Companies have spawned out of technology opportunities and API access trying to make it easier to spend advertising dollars. With the billions of dollars pouring into performance marketing, the only natural adaptation is to capitalize on this opportunity by making it easy to spend the money effectively — both technically and from a cost efficiency standpoint.

It may seem intimidating that social media giants like Twitter and Facebook, which, combined, have billions of users globally, can potentially become dominant players in performance marketing. However, similar to Google, I view them as the experts in developing their data-driven vehicles to reach targeted consumers, not capable of operating their own performance agencies. Perhaps that is down the line in a few years, but if we have learned anything from Google with GAN, it’s that it’s best to facilitate the dollar spend for the experts with great performance marketing capabilities and technology. Marketers should view this as an opportunity to help drive true ROI results via social media.

Other social networks, such as LinkedIn, Instagram and Tumblr, will continue to turn to the performance side of online advertising as a means to strengthen their value. Having social networks actively join the performance marketing ecosystem means that advertisers and marketers will have a sudden influx of real-time, verifiable data at their disposal. This will help eliminate wasteful marketing spend since targeting relevant offers will be that much easier, particularly at the local level. As more state and federal cookie/privacy laws get passed, turning to these portals for enhanced targeting will become that much more critical and valuable.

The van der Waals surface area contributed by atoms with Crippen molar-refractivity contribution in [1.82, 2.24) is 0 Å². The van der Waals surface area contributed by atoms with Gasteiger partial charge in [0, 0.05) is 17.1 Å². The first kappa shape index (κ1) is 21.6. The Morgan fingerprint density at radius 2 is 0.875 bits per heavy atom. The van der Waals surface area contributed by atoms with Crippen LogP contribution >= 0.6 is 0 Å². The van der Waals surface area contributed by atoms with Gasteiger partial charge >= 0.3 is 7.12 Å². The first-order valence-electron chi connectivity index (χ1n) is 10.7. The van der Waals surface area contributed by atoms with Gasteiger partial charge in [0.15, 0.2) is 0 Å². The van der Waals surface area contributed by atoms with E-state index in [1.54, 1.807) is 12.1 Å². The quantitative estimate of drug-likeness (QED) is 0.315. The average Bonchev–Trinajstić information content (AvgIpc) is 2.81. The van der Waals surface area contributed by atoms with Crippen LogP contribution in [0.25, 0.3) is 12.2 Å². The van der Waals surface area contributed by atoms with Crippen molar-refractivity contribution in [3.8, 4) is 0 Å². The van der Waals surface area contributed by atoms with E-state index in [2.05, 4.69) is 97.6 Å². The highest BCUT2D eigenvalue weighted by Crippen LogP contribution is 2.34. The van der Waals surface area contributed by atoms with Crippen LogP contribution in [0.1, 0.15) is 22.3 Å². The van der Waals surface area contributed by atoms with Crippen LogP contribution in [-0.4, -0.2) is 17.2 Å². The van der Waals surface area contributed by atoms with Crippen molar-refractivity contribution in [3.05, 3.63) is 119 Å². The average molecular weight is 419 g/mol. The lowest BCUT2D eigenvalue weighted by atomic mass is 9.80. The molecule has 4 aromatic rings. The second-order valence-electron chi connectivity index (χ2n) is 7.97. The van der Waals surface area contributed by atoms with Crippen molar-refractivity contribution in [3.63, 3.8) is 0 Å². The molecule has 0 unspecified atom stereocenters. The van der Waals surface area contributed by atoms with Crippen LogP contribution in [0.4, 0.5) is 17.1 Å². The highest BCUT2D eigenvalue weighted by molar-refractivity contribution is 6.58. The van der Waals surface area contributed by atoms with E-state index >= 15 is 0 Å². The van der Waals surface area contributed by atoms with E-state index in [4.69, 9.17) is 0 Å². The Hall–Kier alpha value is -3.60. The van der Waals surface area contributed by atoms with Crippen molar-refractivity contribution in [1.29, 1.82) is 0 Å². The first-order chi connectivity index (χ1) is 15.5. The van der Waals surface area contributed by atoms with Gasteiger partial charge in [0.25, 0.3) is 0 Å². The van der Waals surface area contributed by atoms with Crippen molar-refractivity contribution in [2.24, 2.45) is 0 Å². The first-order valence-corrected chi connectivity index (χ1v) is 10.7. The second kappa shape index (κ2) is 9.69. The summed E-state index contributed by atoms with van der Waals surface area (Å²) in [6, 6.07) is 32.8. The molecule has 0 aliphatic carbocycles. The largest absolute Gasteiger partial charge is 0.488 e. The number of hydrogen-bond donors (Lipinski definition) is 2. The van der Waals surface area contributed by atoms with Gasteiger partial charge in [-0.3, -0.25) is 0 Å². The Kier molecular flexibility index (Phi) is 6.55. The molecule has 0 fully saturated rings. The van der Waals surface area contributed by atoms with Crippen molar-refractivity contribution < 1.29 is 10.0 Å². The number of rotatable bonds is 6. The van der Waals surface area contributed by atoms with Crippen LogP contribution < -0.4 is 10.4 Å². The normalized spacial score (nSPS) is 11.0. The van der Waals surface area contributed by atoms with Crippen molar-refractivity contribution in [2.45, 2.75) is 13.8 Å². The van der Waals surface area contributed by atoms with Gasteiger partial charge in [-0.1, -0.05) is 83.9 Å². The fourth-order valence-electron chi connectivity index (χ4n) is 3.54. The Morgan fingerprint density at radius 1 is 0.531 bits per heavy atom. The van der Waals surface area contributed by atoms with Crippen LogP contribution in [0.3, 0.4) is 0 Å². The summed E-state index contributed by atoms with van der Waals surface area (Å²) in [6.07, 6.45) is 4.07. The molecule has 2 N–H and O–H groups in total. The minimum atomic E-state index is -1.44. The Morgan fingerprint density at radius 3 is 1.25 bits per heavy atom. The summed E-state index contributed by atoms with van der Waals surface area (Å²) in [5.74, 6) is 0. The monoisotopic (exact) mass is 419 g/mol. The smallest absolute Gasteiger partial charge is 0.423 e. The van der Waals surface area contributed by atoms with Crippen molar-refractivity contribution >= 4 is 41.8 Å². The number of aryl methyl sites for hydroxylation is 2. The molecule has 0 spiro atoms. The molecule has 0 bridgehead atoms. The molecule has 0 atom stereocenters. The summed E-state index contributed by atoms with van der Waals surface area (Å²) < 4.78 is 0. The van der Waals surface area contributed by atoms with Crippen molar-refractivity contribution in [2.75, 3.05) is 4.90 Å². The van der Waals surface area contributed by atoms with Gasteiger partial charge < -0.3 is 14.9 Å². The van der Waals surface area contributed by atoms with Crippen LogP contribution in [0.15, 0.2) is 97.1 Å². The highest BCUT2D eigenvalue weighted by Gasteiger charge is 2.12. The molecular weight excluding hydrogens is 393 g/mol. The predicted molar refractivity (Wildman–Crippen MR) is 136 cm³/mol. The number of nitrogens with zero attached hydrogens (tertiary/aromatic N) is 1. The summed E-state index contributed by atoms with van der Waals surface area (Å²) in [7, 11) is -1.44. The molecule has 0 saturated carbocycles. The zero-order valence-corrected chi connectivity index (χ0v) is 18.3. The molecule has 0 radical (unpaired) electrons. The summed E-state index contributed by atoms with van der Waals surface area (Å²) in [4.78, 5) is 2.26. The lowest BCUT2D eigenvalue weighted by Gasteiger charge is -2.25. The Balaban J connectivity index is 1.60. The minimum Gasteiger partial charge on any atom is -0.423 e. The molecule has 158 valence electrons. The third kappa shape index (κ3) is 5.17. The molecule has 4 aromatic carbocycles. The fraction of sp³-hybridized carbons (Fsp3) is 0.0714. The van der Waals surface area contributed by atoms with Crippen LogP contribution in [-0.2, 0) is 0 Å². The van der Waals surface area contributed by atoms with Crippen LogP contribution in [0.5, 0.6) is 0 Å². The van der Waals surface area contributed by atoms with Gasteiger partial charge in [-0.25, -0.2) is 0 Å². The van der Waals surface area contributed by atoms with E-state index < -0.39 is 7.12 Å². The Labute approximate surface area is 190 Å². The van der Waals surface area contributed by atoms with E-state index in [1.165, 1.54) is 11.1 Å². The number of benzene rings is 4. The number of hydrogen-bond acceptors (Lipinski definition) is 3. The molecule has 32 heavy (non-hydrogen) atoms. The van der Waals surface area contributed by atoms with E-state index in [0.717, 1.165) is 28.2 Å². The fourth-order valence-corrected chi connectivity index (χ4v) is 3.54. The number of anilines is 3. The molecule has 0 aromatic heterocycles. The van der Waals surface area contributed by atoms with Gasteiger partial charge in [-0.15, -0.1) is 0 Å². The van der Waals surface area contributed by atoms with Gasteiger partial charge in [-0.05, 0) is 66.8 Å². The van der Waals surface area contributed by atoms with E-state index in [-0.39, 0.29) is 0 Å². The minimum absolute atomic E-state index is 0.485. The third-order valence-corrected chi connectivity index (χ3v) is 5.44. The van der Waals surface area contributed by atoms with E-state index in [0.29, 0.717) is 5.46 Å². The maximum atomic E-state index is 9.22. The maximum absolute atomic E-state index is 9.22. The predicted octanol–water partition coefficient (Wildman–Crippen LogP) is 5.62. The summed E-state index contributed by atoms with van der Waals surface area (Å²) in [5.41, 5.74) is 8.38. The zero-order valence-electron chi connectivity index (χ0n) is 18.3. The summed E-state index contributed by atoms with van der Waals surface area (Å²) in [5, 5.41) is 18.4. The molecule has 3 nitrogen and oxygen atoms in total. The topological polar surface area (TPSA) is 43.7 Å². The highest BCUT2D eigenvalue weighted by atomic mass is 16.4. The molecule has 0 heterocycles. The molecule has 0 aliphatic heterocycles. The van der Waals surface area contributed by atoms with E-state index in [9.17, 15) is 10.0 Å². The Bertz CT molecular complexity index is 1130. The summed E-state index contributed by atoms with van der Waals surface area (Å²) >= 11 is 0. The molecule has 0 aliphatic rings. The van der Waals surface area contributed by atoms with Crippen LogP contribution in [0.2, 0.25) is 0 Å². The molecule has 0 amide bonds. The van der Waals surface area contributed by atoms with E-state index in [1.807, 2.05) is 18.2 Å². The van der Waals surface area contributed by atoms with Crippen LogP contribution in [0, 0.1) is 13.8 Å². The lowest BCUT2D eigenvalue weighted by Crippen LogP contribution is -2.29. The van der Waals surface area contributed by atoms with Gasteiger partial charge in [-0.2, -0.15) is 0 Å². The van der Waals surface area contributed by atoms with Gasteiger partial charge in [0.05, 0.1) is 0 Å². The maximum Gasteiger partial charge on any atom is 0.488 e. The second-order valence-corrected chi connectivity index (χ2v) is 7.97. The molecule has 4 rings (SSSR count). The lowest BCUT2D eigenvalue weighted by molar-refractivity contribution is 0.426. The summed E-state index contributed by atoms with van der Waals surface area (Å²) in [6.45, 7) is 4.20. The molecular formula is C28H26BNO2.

The Future is Strong for Performance Marketing
The performance marketing industry will continue to experience further consolidation amongst companies, coupled with social media lead generation efforts that will help propel the industry to new levels. Within five years, I predict, we will be looking at an industry based primarily within social media and mobile, targeting specific consumers who want immediate information and are primed to take an action. Technology and data will drive real-time bidding and analytics to make smarter decisions and deliver better ROI for advertisers. Barriers to entry will be tougher as one will need the right combination of content, media ownership and media-buying experience.

Performance marketing has always bred entrepreneurship for marketing campaigns and technology services, and will continue to do so in the future. Don’t be surprised to see more mergers and acquisitions within the ad-tech space, as there are many DSPs, SaaS providers in tracking and lead validation, and data aggregators that would make a great fit when added to the portfolio of a performance marketing company.

No matter how you look at the performance marketing industry in these changing times, the strong influx of dollars, whether from advertiser spend or investment, is creating a more mature and sustainable ecosystem. Never have marketers had the ability to engage, acquire and retain so many people so quickly and accurately.

Performance marketing has shown its value and will become even stronger as more of the big social media sites continue to recognize the internal and external value of marketing ROI.